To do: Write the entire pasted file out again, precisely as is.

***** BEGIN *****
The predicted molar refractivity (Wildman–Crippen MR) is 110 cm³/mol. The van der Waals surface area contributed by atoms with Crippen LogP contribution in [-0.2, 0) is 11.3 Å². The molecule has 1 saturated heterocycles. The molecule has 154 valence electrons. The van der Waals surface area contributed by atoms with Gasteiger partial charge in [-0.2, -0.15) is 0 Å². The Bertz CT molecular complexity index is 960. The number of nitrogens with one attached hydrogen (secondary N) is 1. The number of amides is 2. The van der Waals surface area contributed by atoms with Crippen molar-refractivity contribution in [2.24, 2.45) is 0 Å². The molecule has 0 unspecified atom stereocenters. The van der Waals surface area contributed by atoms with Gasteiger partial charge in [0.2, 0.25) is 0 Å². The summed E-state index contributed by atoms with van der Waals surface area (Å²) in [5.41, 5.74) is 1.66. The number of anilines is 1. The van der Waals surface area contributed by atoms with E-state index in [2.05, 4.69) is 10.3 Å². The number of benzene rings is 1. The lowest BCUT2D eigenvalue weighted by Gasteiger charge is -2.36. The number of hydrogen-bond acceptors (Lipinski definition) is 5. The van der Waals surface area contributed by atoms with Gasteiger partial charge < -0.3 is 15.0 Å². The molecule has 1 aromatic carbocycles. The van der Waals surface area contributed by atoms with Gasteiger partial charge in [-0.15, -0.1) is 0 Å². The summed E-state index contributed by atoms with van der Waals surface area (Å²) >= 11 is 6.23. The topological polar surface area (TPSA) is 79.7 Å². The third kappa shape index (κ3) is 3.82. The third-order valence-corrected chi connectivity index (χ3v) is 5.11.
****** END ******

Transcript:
The predicted molar refractivity (Wildman–Crippen MR) is 110 cm³/mol. The van der Waals surface area contributed by atoms with Crippen LogP contribution in [-0.2, 0) is 11.3 Å². The molecule has 1 saturated heterocycles. The molecule has 154 valence electrons. The van der Waals surface area contributed by atoms with Gasteiger partial charge in [-0.2, -0.15) is 0 Å². The Bertz CT molecular complexity index is 960. The number of nitrogens with one attached hydrogen (secondary N) is 1. The number of amides is 2. The van der Waals surface area contributed by atoms with Crippen molar-refractivity contribution in [2.24, 2.45) is 0 Å². The molecule has 0 unspecified atom stereocenters. The van der Waals surface area contributed by atoms with Gasteiger partial charge in [0.2, 0.25) is 0 Å². The summed E-state index contributed by atoms with van der Waals surface area (Å²) in [5.41, 5.74) is 1.66. The number of anilines is 1. The van der Waals surface area contributed by atoms with E-state index in [2.05, 4.69) is 10.3 Å². The number of benzene rings is 1. The lowest BCUT2D eigenvalue weighted by Gasteiger charge is -2.36. The number of hydrogen-bond acceptors (Lipinski definition) is 5. The van der Waals surface area contributed by atoms with Gasteiger partial charge < -0.3 is 15.0 Å². The molecule has 1 aromatic carbocycles. The van der Waals surface area contributed by atoms with Gasteiger partial charge in [-0.15, -0.1) is 0 Å². The summed E-state index contributed by atoms with van der Waals surface area (Å²) >= 11 is 6.23. The topological polar surface area (TPSA) is 79.7 Å². The third kappa shape index (κ3) is 3.82. The third-order valence-corrected chi connectivity index (χ3v) is 5.11.